Two inhaled covid vaccines have been approved—but we don’t know yet how good they are
The covid-19 pandemic is still not over. And while injected vaccines provide good protection from severe disease, they don’t stop us from catching the virus or spreading it to others.
Vaccines that you inhale through the nose or mouth, on the other hand, potentially could.
In the last week, regulatory bodies in both India and China have approved inhaled vaccines for covid-19. The companies behind these vaccines say that they’ll boost the immune responses of people who have already been vaccinated. Here’s what we know so far.
What are the new vaccines?
On Sunday, CanSinoBIO, a biopharmaceutical company based in Tianjin in China, announced that its inhaled vaccine, called Convidecia Air, had been approved as a booster by the National Medical Products Administration of China. The vaccine is inhaled through the mouth, and the company states it can “effectively induce comprehensive immune protection in response to Sars-CoV-2 [the virus that causes covid-19] after just one breath”.
The approval was swiftly followed by that of another inhaled vaccine, developed in India. On Tuesday, Bharat Biotech, based in Hyderabad, announced that the company’s nasal vaccine, known as iNCOVACC had also been approved in that country. The vaccine has been approved under “restricted use in emergency situations” as a booster dose for people who have already had two doses of injected vaccines.
How do they work?
Both vaccines promise to induce an immune response in the linings of the airways – something immunologists call mucosal immunity. Once antibodies are present here, they should be able to provide a more immediate response to any invading virus.
In theory, this type of immunity could prevent a person from becoming infected with the virus, and stop them from passing the virus to others. “They’re sitting where the virus is going to be encountered, which means they can act very, very rapidly,” says Ed Lavelle, an immunologist at Trinity College Dublin in Ireland.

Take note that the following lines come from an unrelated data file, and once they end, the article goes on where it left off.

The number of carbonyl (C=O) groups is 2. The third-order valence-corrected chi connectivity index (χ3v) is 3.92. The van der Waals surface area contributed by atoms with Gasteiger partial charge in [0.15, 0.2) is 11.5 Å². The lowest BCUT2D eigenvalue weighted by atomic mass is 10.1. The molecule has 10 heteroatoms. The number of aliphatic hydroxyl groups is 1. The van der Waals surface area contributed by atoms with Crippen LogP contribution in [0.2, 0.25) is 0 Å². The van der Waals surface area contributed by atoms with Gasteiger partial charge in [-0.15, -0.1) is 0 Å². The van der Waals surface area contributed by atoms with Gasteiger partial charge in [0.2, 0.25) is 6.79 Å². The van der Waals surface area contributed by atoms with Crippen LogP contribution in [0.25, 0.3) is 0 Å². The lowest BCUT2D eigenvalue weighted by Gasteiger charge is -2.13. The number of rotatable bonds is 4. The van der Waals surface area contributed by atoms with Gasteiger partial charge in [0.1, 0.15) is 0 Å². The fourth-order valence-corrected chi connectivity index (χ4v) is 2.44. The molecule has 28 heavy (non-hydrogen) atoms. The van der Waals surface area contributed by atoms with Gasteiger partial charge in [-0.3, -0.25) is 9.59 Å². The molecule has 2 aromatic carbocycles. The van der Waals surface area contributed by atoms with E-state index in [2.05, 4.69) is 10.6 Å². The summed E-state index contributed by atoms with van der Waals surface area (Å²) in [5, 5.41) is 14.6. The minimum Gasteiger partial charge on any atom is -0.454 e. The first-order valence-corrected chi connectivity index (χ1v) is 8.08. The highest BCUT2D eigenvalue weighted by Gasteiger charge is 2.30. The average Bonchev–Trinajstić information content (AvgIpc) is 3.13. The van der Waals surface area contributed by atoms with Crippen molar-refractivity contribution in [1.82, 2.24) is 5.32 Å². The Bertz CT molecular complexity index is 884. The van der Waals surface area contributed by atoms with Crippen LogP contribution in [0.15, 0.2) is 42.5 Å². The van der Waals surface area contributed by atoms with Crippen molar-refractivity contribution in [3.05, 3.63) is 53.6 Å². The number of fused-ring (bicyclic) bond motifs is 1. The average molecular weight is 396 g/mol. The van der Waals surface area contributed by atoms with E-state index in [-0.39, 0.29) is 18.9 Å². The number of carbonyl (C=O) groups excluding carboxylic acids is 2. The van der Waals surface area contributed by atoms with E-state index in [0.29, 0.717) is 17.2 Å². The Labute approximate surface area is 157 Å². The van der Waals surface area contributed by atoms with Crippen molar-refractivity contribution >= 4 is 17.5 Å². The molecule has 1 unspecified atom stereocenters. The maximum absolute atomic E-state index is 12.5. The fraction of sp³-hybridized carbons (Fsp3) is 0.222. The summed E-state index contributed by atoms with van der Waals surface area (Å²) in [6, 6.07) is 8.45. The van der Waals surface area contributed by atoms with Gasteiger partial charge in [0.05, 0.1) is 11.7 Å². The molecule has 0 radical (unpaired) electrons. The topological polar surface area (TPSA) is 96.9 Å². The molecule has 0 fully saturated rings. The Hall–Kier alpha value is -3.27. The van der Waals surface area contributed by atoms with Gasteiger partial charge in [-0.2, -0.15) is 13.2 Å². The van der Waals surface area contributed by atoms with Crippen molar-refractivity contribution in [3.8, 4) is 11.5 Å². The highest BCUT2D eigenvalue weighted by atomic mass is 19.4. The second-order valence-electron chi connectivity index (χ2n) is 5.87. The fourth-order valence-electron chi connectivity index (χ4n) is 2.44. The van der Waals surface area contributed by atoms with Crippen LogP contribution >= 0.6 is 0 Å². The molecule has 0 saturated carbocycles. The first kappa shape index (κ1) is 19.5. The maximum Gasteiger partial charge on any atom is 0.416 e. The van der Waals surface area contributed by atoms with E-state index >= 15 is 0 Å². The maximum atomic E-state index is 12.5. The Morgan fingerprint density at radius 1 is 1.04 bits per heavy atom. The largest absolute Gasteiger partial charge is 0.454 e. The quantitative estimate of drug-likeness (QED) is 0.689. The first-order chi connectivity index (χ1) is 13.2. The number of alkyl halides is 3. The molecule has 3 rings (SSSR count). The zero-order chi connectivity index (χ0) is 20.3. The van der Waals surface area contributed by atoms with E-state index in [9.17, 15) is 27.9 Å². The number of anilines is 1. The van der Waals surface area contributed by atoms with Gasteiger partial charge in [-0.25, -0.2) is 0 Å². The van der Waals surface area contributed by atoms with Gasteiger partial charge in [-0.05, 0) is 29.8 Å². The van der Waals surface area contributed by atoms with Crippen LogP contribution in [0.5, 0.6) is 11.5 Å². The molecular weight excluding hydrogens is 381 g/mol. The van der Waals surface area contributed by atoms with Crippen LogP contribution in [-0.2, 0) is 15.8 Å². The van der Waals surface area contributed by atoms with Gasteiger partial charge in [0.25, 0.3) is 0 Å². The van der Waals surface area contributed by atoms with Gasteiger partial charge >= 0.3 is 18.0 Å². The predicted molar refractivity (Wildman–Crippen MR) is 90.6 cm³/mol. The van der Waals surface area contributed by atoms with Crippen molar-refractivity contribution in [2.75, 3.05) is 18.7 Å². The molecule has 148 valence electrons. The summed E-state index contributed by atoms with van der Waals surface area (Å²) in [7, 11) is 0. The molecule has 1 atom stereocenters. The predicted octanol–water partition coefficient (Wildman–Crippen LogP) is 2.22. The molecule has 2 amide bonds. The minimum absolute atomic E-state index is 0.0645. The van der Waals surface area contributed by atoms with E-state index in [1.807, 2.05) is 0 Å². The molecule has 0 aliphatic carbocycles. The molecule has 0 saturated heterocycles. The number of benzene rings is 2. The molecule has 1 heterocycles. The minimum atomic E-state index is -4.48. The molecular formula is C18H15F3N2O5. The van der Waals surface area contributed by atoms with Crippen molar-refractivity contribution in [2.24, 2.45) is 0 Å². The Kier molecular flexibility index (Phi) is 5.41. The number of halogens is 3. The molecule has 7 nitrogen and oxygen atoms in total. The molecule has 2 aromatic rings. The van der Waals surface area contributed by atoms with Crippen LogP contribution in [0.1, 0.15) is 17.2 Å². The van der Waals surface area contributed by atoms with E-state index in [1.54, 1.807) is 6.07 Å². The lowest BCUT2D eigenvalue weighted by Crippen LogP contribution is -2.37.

Do we really need more covid-19 vaccines?
We could do with better ways to protect ourselves from covid-19. While the number of covid-19 cases continues to decline – globally, weekly cases have fallen by around 12% in the last week – the virus is still responsible for many deaths. Last week, a person died from covid-19 every 44 seconds, Tedros Adhanom Ghebreyesus, director general of the World Health Organization, told journalists at a press briefing on Wednesday. “Most of these deaths were avoidable,” he said.
Will inhaled vaccines replace injected ones?
No. Injected vaccines tend to lead to the production of antibodies in a person’s bloodstream and internal organs, which also provide a strong immune response to any invading virus. It’s likely that the two vaccination approaches will work best when used together, says Lavelle.
Research in animals suggests that an injected vaccination followed by an inhaled one can provide the best defense against infection, in what’s known as a “prime-pull” form of vaccination. The injected vaccines prime the immune system, and the inhaled ones can give it an extra boost or pull. But Lavelle stresses that we still don’t know if this approach will be as effective in people.
Which of the two inhaled vaccines is best?
We don’t yet know. The two vaccines are administered differently – one through the nose and the other through the mouth. We don’t yet know which route might be best. In theory, vaccination through either route should trigger immunity in the nose, mouth and upper airways, including the lungs. But protection will be strongest wherever the vaccine is delivered, says Lavelle.
Can inhaled vaccines help end the pandemic?
This is the big question, and unsurprisingly, there’s no simple answer. In theory, if the vaccines can help prevent infections and transmission of the virus, they could have a huge impact on covid-19.
But there’s a lot we don’t know. We don’t know how much protection the vaccines might offer, and if the level of protection they provide will depend on which injected vaccine a person had in the first place. “It depends on the duration of the response [in the body] and how much the virus is going to change over that period of time,” says Lavelle.
“We haven’t seen all the data in terms of how effective [the inhaled vaccines are],” says Lavelle.
Representatives of the World Health Organization echo his thoughts. Nasal vaccines could boost a person’s “first line of defense” against the virus behind covid-19, and have the potential to reduce onward transmission, Mike Ryan, executive director, WHO Health Emergencies Programme, told journalists at a press briefing on Wednesday. “But it remains to be seen.”